Mobile and online purchases worldwide will soar to 125 billion transactions a year by 2018, rising by 60 percent over 2015's total, according to Juniper Research.
The company said that the growth will be driven by several mobile device-related factors, including the rise in "commuter commerce" in which people make purchases from their smartphones or tablets when on the go.
Greater WiFi and 4G connectivity on public transport will also help to accelerate this concept of buying while travelling.
Juniper also noted that as people continue to move away from physical formats, such as CDs and DVD, to more digital and streamed services the number of online and mobile transactions will increase.
However, Dr Windsor Holden, author of Juniper's Buying Into Online Shopping whitepaper warned that recent high-profile data breaches have left consumers uneasy about conducting online transactions, requiring retailers and service providers to find ways to build trust with customers.
"At worst, data breaches can lead to significant customer churn, together with possible remuneration requirements. Consumers need to be reassured that their vital information is not being compromised or shared," he wrote.
The research also identified that retailers will need to deliver consistency with their brand, messages and shopping experience across all e-commerce offerings.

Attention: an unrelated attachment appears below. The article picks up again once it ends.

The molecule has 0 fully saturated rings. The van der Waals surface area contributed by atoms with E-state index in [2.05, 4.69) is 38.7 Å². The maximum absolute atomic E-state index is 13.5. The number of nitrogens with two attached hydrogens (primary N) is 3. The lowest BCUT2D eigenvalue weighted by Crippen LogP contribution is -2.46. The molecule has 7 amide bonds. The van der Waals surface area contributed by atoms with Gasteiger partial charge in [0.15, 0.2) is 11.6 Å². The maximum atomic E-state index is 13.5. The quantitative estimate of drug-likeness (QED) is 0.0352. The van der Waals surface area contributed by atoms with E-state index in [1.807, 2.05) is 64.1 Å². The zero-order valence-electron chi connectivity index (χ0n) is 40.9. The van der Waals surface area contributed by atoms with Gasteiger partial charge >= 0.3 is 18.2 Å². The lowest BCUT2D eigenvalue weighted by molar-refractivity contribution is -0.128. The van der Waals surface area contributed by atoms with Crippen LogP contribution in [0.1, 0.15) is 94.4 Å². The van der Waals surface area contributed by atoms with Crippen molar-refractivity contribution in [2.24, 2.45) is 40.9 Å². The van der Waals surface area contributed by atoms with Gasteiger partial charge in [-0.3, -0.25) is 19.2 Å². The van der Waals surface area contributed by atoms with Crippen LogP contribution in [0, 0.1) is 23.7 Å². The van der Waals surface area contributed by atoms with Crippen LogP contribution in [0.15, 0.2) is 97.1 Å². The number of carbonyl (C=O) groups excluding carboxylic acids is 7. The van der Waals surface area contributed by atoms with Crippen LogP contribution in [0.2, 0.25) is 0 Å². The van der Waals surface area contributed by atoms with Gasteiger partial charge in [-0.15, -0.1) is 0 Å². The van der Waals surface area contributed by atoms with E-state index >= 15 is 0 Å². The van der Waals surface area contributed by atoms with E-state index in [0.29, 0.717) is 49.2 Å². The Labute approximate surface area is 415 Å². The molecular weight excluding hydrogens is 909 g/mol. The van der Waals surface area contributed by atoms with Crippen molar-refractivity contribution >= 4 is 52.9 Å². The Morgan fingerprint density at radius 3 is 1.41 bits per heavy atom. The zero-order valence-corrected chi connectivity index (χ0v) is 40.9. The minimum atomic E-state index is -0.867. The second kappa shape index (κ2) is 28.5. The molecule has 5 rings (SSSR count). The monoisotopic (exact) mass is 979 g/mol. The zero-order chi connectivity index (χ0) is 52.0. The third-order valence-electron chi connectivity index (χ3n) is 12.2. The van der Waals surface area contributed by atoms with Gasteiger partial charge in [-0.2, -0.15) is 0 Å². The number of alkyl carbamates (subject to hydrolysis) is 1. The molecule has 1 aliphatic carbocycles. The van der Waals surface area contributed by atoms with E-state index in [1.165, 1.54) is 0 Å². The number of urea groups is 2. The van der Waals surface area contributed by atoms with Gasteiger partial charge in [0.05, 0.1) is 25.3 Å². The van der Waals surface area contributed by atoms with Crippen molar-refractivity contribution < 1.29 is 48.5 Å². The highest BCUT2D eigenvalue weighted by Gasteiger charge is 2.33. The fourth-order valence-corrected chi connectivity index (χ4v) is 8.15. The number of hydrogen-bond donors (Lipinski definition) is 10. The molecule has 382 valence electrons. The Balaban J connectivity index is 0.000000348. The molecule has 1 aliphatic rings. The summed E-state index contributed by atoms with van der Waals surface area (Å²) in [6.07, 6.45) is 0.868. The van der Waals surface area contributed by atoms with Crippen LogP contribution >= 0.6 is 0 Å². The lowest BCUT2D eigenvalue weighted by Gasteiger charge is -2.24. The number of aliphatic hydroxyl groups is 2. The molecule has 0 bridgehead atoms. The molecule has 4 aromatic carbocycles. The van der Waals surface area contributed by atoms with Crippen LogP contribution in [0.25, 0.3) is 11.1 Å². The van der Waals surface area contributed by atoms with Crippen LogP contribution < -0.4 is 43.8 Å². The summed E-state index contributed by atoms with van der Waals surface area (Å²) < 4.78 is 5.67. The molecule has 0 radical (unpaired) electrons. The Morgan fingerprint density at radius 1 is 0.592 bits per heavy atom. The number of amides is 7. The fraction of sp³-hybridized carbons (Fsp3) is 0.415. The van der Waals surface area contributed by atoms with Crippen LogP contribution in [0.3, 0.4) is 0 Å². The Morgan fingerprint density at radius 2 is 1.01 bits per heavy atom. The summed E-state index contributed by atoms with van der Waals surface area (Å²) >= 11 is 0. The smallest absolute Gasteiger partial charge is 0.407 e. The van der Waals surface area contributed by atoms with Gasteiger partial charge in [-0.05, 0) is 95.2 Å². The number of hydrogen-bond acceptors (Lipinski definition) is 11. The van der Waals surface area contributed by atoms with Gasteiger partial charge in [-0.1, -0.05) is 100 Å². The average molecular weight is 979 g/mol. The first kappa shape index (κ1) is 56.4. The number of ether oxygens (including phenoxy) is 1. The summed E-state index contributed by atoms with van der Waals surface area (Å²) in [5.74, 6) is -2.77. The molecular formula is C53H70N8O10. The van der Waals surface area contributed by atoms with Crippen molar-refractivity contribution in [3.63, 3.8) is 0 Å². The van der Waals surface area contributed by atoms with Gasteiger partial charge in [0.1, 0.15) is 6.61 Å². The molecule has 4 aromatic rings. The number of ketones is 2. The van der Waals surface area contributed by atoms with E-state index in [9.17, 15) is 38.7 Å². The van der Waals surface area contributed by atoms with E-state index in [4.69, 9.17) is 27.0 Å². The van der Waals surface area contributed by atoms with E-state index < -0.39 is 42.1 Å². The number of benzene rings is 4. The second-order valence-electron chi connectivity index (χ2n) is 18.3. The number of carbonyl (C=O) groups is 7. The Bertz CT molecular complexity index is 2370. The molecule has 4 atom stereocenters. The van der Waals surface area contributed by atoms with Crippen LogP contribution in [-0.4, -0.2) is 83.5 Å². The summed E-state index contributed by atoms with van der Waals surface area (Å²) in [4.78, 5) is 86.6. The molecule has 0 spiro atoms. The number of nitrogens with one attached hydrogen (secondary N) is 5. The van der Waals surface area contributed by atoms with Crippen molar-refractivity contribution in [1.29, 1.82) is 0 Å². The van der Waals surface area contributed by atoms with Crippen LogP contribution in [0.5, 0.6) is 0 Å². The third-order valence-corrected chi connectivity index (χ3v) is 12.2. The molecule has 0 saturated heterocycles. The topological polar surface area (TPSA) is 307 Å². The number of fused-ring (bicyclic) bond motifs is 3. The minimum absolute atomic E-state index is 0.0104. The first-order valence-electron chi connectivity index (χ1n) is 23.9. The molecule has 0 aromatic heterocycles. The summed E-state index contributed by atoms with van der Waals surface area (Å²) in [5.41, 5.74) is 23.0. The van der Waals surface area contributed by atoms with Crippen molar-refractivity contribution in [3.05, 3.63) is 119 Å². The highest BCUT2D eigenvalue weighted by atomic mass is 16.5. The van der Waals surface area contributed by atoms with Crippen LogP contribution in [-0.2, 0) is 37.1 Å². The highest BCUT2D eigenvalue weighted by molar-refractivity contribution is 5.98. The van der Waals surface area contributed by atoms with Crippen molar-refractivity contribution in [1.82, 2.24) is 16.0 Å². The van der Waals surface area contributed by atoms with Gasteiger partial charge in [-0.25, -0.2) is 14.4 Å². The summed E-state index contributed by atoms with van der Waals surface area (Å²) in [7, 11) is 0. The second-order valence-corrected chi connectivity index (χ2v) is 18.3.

Furthermore, Juniper suggested that retailers must find ways to scale up the resources that support their online presence to deal with peak periods such as Black Friday and Christmas.
Related research from the firm also found the growing e-commerce sector in China will see the number of digital transactions surge ahead of those in the US, thanks to e-retail firms like Alibaba attracting more than 330 million customers in 2014.
China saw digital transactions hit a value of nearly $450bn last year, sailing past the US total of $296bn. This makes China the world's largest single e-commerce market, ahead of Japan, the US, the UK and France, and an attractive prospect for online retailers to target.
Technology will play an important part in the future of retail, whether by influencing physical or digital transactions. Startup The Dandy Lab has used IoT technology to fuse online and high-street retail and launch a store that hints at the future of shopping.
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